Saturday, April 17, 2010

Day 107: Parmesan Bread

Happy Saturday! Saturdays should be a holiday. It feels good not to have to do a million things. I mean, I do have a million things to do today, but most of them I WANT to do. Like planting a new raspberry patch. I have 30 new purple raspberry plants that will nicely compliment the red and gold raspberries I already have. YUM! This summer I will have to do a week of DO recipes using raspberries. But, enough of that....

Today's recipe is a yeast bread. I got it from the World Championship Cook off recipe book. Bill and Toni Thayn made this as their bread in the semi final round. I don't know how well it scored, but it was sure tasty. It is also beautiful, and surprisingly easy to shape.

Parmesan Bread
12" dutch oven
2 1/2-3 cups flour
1 1/2 Tbs. sugar
1 Tsp. salt
1 pkg. yeast
1 cup water
2 Tbs. oil
1/4 cup Parmesan cheese, shredded
1 tsp. oil
1 small clove finely chopped garlic

Combine 1 cup flour, sugar, salt and yeast in a large bowl. Blend well. Heat water and oil until very warm (120*-130*). Add warm liquid to flour mixture. Stir in additional 1 1/4-1 1/2 cups flour until mixture forms a ball. Knead additional 1/4-1/2 cup flour until dough is smooth and elastic, about 10-12 minutes. Place in a greased bowl and let rise until doubled, about 1 hour.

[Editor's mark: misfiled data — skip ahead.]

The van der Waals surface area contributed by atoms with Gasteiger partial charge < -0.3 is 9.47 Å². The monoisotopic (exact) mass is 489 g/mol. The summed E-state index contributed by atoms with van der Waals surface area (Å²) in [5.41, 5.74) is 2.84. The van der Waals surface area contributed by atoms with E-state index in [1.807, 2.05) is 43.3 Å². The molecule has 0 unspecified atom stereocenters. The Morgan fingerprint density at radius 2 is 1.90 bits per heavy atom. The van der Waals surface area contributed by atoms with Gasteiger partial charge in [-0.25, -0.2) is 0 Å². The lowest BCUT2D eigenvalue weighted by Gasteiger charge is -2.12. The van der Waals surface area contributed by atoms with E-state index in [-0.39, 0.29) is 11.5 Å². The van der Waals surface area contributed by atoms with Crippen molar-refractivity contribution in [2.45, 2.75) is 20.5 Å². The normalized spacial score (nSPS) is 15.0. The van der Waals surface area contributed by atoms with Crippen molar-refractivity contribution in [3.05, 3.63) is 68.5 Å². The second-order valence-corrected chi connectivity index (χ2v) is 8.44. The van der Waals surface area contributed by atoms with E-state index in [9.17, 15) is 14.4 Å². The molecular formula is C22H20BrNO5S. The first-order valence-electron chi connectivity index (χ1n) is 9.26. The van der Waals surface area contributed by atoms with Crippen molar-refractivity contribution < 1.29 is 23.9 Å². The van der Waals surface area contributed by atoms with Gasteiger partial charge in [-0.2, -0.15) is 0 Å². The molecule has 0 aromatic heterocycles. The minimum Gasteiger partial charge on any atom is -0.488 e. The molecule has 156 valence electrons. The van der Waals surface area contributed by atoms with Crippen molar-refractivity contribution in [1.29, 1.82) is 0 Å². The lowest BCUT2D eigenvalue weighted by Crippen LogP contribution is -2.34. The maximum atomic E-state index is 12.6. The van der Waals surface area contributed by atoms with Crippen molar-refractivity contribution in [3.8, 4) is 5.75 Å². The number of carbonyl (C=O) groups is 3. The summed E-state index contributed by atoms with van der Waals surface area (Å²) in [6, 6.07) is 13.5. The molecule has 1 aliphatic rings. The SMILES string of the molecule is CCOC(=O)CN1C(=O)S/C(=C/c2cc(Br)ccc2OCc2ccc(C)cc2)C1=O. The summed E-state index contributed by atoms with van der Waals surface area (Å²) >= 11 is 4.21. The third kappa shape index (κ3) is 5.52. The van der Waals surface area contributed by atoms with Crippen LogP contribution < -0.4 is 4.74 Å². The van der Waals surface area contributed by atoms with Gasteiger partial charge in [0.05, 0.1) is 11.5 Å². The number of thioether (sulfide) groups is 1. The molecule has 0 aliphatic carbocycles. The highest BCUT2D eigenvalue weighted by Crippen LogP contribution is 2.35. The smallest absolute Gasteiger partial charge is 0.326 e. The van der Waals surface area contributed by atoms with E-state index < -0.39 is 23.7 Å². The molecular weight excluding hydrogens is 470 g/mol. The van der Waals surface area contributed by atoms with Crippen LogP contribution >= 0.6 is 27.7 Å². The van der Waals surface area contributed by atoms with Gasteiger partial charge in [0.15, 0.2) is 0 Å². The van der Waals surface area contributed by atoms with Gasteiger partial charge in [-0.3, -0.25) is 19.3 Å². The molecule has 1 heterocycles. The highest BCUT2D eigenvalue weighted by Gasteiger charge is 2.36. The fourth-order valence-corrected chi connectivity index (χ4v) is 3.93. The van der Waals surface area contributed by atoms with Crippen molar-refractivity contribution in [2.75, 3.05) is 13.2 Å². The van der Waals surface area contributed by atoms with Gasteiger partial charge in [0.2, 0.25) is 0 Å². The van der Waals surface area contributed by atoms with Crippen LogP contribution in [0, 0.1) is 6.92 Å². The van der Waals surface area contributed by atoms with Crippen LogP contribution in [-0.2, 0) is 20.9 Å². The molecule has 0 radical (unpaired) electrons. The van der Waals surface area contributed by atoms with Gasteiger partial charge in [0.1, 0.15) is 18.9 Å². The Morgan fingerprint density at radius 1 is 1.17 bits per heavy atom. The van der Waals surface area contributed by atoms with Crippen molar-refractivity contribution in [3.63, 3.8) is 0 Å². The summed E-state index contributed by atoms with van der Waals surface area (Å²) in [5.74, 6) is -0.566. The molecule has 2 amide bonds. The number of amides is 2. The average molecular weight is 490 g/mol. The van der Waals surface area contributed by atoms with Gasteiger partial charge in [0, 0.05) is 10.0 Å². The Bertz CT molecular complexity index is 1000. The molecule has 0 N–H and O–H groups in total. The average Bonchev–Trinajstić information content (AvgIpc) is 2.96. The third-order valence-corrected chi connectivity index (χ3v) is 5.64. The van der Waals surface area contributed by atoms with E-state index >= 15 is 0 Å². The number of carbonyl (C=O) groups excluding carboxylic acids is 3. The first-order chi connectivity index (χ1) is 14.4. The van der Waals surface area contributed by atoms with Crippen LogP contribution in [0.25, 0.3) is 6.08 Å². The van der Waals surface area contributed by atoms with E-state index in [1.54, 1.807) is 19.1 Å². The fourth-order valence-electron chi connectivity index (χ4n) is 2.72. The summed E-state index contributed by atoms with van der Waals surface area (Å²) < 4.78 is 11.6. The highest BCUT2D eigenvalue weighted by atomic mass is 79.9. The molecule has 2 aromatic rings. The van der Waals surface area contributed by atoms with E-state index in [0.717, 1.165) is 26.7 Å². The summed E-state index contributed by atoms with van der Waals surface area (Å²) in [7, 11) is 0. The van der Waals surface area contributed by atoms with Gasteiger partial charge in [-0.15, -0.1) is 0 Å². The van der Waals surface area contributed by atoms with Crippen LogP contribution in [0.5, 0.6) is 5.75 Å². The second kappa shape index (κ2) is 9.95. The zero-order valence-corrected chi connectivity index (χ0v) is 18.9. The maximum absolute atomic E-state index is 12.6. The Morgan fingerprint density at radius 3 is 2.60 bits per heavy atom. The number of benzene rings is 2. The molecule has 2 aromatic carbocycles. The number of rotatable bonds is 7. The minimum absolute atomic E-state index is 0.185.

Sprinkle 2 Tbs. of Parmesan cheese over a flat surface. Roll bread dough into a 24" rope and roll in cheese. Place rope in your DO and form into a circle. Pinch ends to seal. Make cuts in the dough at about 1 1/2 inch intervals from the outer edge of the circle, cutting 2/3 of the way through. Lift and turn every other section of the dough toward the center of the circle. Cover and let rise until double, about 1 hour. Mix oil and garlic. Brush over the dough. Sprinkle with remaining 2 Tbs. Parmesan cheese. Preheat DO lid until hot, and bake 375* for 25 minutes or until golden. Serves 6-8.

The Finished Product

What I Learned

This is actually something I already knew, but forgot to do. Whenever I make any kinds of yeast breads, whether in a DO or indoors, I always grease my pan with shortening. It doesn't absorb into the bread as quickly as cooking oil, so the bread is easier to get out of the pan in one piece.

The Review

Man, this was easy to make. The whole thing went off without a hitch! The dough rose perfectly, and the bread had a nice soft, smooth texture. It is these kinds of recipes that really boost one's confidence. It looks complicated to shape, and it's pretty impressive. As I think back to how intimidated I was to make DO yeast breads, I want to laugh. Not that I don't still have a lot of learning to do, but I'm not nervous to try them. Yeast breads have become one of those fun challenges. So give this recipe a try, it is simple, delicious, and beautiful. Grade A.


  1. Love the look of it. Can you please tell me what would shortening be made from?

  2. I just use vegetable shortening--Crisco brand, usually. The same stuff you would use in baking. It makes a huge difference in how well the breads come out of the pan!

  3. WOW - how surprising to come across this and to have it have OUR recipe ;) very exciting!


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